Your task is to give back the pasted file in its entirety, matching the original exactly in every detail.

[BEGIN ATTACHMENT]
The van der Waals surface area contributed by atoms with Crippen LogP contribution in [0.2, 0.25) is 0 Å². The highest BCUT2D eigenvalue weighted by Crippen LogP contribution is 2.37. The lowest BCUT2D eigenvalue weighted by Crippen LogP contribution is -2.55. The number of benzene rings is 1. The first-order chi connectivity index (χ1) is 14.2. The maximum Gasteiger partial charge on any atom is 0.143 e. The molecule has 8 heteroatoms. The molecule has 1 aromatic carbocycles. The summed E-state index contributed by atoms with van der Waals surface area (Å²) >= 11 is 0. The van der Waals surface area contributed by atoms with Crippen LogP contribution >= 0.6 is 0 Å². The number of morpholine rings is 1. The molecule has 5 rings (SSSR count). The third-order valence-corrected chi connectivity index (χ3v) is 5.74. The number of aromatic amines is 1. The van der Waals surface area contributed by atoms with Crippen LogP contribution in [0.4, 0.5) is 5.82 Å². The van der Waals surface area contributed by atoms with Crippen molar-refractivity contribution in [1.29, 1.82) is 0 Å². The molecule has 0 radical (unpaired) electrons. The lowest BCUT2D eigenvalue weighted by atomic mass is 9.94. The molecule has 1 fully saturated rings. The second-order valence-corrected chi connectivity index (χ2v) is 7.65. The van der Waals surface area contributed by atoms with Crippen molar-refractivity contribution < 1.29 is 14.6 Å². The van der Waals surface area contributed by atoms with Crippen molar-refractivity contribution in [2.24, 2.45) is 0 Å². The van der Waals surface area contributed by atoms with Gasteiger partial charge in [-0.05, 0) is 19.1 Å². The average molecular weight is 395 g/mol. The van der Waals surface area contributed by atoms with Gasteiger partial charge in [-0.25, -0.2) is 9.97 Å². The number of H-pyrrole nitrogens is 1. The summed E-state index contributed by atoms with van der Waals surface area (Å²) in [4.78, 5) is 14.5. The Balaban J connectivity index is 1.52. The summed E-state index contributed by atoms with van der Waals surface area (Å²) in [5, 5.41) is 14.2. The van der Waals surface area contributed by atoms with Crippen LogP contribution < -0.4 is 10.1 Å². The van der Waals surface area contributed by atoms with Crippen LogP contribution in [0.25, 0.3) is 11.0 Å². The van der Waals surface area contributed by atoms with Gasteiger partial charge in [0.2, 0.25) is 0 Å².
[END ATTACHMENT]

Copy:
The van der Waals surface area contributed by atoms with Crippen LogP contribution in [0.2, 0.25) is 0 Å². The highest BCUT2D eigenvalue weighted by Crippen LogP contribution is 2.37. The lowest BCUT2D eigenvalue weighted by Crippen LogP contribution is -2.55. The number of benzene rings is 1. The first-order chi connectivity index (χ1) is 14.2. The maximum Gasteiger partial charge on any atom is 0.143 e. The molecule has 8 heteroatoms. The molecule has 1 aromatic carbocycles. The summed E-state index contributed by atoms with van der Waals surface area (Å²) >= 11 is 0. The van der Waals surface area contributed by atoms with Crippen LogP contribution >= 0.6 is 0 Å². The number of morpholine rings is 1. The molecule has 5 rings (SSSR count). The third-order valence-corrected chi connectivity index (χ3v) is 5.74. The number of aromatic amines is 1. The van der Waals surface area contributed by atoms with Crippen LogP contribution in [0.4, 0.5) is 5.82 Å². The van der Waals surface area contributed by atoms with Crippen molar-refractivity contribution in [1.29, 1.82) is 0 Å². The molecule has 0 radical (unpaired) electrons. The lowest BCUT2D eigenvalue weighted by atomic mass is 9.94. The molecule has 1 fully saturated rings. The second-order valence-corrected chi connectivity index (χ2v) is 7.65. The van der Waals surface area contributed by atoms with Crippen molar-refractivity contribution < 1.29 is 14.6 Å². The van der Waals surface area contributed by atoms with Crippen molar-refractivity contribution in [2.24, 2.45) is 0 Å². The van der Waals surface area contributed by atoms with Gasteiger partial charge in [-0.05, 0) is 19.1 Å². The average molecular weight is 395 g/mol. The van der Waals surface area contributed by atoms with Gasteiger partial charge in [-0.25, -0.2) is 9.97 Å². The number of H-pyrrole nitrogens is 1. The summed E-state index contributed by atoms with van der Waals surface area (Å²) in [4.78, 5) is 14.5. The Balaban J connectivity index is 1.52. The summed E-state index contributed by atoms with van der Waals surface area (Å²) in [5, 5.41) is 14.2. The van der Waals surface area contributed by atoms with Crippen LogP contribution < -0.4 is 10.1 Å². The van der Waals surface area contributed by atoms with Crippen LogP contribution in [0.25, 0.3) is 11.0 Å². The van der Waals surface area contributed by atoms with Gasteiger partial charge in [0.2, 0.25) is 0 Å².